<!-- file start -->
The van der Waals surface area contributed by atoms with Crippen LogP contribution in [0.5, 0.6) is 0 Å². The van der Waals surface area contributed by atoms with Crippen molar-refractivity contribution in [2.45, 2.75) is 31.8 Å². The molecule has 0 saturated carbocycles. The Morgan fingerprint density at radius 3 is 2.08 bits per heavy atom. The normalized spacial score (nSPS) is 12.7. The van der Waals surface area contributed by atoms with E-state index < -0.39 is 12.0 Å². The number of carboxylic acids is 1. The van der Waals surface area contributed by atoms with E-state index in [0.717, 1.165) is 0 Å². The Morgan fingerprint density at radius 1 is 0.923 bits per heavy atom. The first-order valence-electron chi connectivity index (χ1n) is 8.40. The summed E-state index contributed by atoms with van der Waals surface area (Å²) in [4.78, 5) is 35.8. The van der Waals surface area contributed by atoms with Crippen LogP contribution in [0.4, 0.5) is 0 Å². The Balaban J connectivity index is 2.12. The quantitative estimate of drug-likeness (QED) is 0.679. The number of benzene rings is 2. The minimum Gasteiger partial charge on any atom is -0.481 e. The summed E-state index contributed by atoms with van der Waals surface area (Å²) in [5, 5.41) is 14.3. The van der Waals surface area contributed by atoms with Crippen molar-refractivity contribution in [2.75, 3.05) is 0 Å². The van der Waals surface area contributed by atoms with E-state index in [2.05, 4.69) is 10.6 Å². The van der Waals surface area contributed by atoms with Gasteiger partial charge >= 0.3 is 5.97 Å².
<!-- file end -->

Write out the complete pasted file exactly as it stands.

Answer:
The van der Waals surface area contributed by atoms with Crippen LogP contribution in [0.5, 0.6) is 0 Å². The van der Waals surface area contributed by atoms with Crippen molar-refractivity contribution in [2.45, 2.75) is 31.8 Å². The molecule has 0 saturated carbocycles. The Morgan fingerprint density at radius 3 is 2.08 bits per heavy atom. The normalized spacial score (nSPS) is 12.7. The van der Waals surface area contributed by atoms with E-state index < -0.39 is 12.0 Å². The number of carboxylic acids is 1. The van der Waals surface area contributed by atoms with E-state index in [0.717, 1.165) is 0 Å². The Morgan fingerprint density at radius 1 is 0.923 bits per heavy atom. The first-order valence-electron chi connectivity index (χ1n) is 8.40. The summed E-state index contributed by atoms with van der Waals surface area (Å²) in [4.78, 5) is 35.8. The van der Waals surface area contributed by atoms with Crippen LogP contribution in [0.4, 0.5) is 0 Å². The Balaban J connectivity index is 2.12. The quantitative estimate of drug-likeness (QED) is 0.679. The number of benzene rings is 2. The minimum Gasteiger partial charge on any atom is -0.481 e. The summed E-state index contributed by atoms with van der Waals surface area (Å²) in [5, 5.41) is 14.3. The van der Waals surface area contributed by atoms with Crippen molar-refractivity contribution in [2.75, 3.05) is 0 Å². The van der Waals surface area contributed by atoms with E-state index in [2.05, 4.69) is 10.6 Å². The van der Waals surface area contributed by atoms with Gasteiger partial charge >= 0.3 is 5.97 Å².